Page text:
Date: Sat, 28 Jun 1997 23:49:13 -0700
From: Yraina Chantres
To: rusin@math.niu.edu
Subject: Music/Math: Sharps and flats
Hi, I found your web site via Yahoo looking up music theory. I am
trying to teach myself a little of the mathematical theory behind
musical scales so that I can try to figure out if there is some harmonic
reason behind the various Indian and Middle-Eastern scales which are
frequntly 8-tone but include notes constructed "ostensibly" from notes
in an equal-tempered 24 tone scale.
First, I need to make sure I really understand what the "meaning" of
sharps and flats are. I have heard that, in just intonation, the flat
of one note is NOT exactly the same pitch as the sharp of the one below
it or, in the case of C or F, the not below it and that they are merely
close enough to each other to have a single good approximation in the
equal-tempered scale.
Is this true? If it is true, what is the specific harmonic "meaning" of
a sharp or a flat? Also, do you know or have any insight into the
possible harmonic basis for scales which contain some 3/4 tone
intervals?
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Date: Mon, 21 Jul 1997 13:29:28 -0500 (CDT)
From: Dave Rusin
To: yraina@fog.net
Subject: Re: Music/Math: Sharps and flats
I'm not sure if I ever responded to your mail (I've been travelling
a lot lately). Some composers intend that e.g. D-sharp and E-flat
be a little different in tone, but as far as I know most melodic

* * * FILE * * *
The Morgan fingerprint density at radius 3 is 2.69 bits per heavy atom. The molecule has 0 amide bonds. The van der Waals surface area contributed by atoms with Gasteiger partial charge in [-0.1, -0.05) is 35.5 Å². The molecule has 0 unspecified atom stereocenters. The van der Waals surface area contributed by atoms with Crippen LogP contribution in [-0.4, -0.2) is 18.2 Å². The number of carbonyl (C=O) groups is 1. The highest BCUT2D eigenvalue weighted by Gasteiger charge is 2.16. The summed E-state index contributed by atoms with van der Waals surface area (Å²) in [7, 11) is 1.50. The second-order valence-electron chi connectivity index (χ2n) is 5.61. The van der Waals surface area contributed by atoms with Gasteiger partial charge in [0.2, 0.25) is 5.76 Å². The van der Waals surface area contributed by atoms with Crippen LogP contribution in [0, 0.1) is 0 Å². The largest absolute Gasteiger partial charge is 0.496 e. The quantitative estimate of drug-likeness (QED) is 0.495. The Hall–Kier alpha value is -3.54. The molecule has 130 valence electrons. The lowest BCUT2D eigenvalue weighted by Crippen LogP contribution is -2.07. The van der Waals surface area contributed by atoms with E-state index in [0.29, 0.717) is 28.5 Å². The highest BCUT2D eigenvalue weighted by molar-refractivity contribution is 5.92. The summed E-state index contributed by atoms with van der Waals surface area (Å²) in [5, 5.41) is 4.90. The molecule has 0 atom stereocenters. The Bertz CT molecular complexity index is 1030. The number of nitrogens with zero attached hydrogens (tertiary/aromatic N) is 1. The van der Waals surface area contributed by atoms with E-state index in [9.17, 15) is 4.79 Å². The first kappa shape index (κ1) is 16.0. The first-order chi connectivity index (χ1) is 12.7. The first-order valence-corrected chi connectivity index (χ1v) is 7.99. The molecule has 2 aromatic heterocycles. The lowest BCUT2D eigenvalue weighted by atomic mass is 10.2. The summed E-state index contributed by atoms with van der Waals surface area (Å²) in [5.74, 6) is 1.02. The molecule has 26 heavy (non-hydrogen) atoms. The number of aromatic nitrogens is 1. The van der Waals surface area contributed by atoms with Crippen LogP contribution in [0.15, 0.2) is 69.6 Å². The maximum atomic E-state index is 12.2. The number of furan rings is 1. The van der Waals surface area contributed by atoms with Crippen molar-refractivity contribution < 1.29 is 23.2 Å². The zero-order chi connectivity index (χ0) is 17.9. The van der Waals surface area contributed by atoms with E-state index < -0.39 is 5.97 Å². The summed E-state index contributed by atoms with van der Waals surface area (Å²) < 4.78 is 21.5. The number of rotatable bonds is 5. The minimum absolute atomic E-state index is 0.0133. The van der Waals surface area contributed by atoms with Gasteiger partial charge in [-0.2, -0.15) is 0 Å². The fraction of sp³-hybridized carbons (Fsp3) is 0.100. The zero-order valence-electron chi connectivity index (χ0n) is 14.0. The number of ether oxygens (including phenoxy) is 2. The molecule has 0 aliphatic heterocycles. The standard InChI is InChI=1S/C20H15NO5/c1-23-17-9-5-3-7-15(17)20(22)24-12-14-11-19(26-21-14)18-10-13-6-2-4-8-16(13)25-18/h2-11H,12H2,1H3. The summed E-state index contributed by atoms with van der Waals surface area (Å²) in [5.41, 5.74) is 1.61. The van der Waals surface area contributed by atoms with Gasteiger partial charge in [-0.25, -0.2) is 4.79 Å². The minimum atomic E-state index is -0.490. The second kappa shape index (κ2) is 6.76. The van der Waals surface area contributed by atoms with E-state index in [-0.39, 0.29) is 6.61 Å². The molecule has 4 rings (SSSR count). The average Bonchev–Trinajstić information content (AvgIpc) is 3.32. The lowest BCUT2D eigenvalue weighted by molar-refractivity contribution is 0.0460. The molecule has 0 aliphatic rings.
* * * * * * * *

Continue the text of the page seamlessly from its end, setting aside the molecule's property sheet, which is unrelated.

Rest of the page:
systems in the world divide an octave into a fixed set of intervals
(i.e. a fixed set of ratios of frequencies); ancient Chinese
music used five roughly equal ratios, ancient Greek music used
7 unequal ones, eventually expanded to 12 roughly equal ones. This
was cemented in the Renaissance to 12 exactly equal ratios, although
the ratios are then not rational numbers (fractions) and that
sounds a little out of tune to a well-trained ear.
As I understand it, those musicians whose instruments allow it
(e.g. violins) will play a chord which sounds more pure even if
it is not really consistent with the exactly-divided 12-tone octave.
Thus, if they must play an E-flat above an A-flat, they can get a
pure fifth (meaning, two notes whose frequencies are exactly in a
3:2 ratio) if they play that E-flat a little sharper than would
come from a pretuned instrument like a piano; conversely, if they
must play a D-sharp under an A-sharp, they want that sharp to be
a little flatter than the pretuned instrument would play. So
while D-sharp and E-flat are the same to the pianist, the
violinist can take advantage of the infinite tunability of
his or her instrument, and play them a little different on the
two occasions, so that the two chords sound better. The pianist must
accept a compromise note.
Of course if the violin and piano play together, they must play
the same note, so the violinist cannot try this trick except in solo.
dave
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